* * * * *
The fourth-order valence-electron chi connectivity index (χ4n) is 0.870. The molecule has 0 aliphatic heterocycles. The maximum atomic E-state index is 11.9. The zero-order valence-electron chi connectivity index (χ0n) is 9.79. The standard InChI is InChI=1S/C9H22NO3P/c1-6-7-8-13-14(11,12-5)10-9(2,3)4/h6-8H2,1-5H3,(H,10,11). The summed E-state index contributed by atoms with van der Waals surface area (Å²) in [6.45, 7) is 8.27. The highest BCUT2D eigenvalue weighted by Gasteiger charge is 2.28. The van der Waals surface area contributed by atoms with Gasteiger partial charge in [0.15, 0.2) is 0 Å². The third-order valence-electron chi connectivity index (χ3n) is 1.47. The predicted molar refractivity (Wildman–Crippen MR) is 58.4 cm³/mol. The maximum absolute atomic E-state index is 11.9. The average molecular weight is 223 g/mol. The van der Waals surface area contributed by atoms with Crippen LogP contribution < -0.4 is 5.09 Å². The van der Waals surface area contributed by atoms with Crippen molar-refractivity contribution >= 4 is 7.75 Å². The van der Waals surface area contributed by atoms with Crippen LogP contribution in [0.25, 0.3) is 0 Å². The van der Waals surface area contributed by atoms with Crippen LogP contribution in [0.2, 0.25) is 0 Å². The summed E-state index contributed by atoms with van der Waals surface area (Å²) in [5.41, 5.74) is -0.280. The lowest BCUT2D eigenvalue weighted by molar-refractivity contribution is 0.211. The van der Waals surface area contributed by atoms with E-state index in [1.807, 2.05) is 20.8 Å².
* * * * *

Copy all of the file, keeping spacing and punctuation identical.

The fourth-order valence-electron chi connectivity index (χ4n) is 0.870. The molecule has 0 aliphatic heterocycles. The maximum atomic E-state index is 11.9. The zero-order valence-electron chi connectivity index (χ0n) is 9.79. The standard InChI is InChI=1S/C9H22NO3P/c1-6-7-8-13-14(11,12-5)10-9(2,3)4/h6-8H2,1-5H3,(H,10,11). The summed E-state index contributed by atoms with van der Waals surface area (Å²) in [6.45, 7) is 8.27. The highest BCUT2D eigenvalue weighted by Gasteiger charge is 2.28. The van der Waals surface area contributed by atoms with Gasteiger partial charge in [0.15, 0.2) is 0 Å². The third-order valence-electron chi connectivity index (χ3n) is 1.47. The predicted molar refractivity (Wildman–Crippen MR) is 58.4 cm³/mol. The maximum absolute atomic E-state index is 11.9. The average molecular weight is 223 g/mol. The van der Waals surface area contributed by atoms with Crippen LogP contribution < -0.4 is 5.09 Å². The van der Waals surface area contributed by atoms with Crippen molar-refractivity contribution >= 4 is 7.75 Å². The van der Waals surface area contributed by atoms with Crippen LogP contribution in [0.25, 0.3) is 0 Å². The van der Waals surface area contributed by atoms with Crippen LogP contribution in [0.2, 0.25) is 0 Å². The summed E-state index contributed by atoms with van der Waals surface area (Å²) in [5.41, 5.74) is -0.280. The lowest BCUT2D eigenvalue weighted by molar-refractivity contribution is 0.211. The van der Waals surface area contributed by atoms with E-state index in [1.807, 2.05) is 20.8 Å².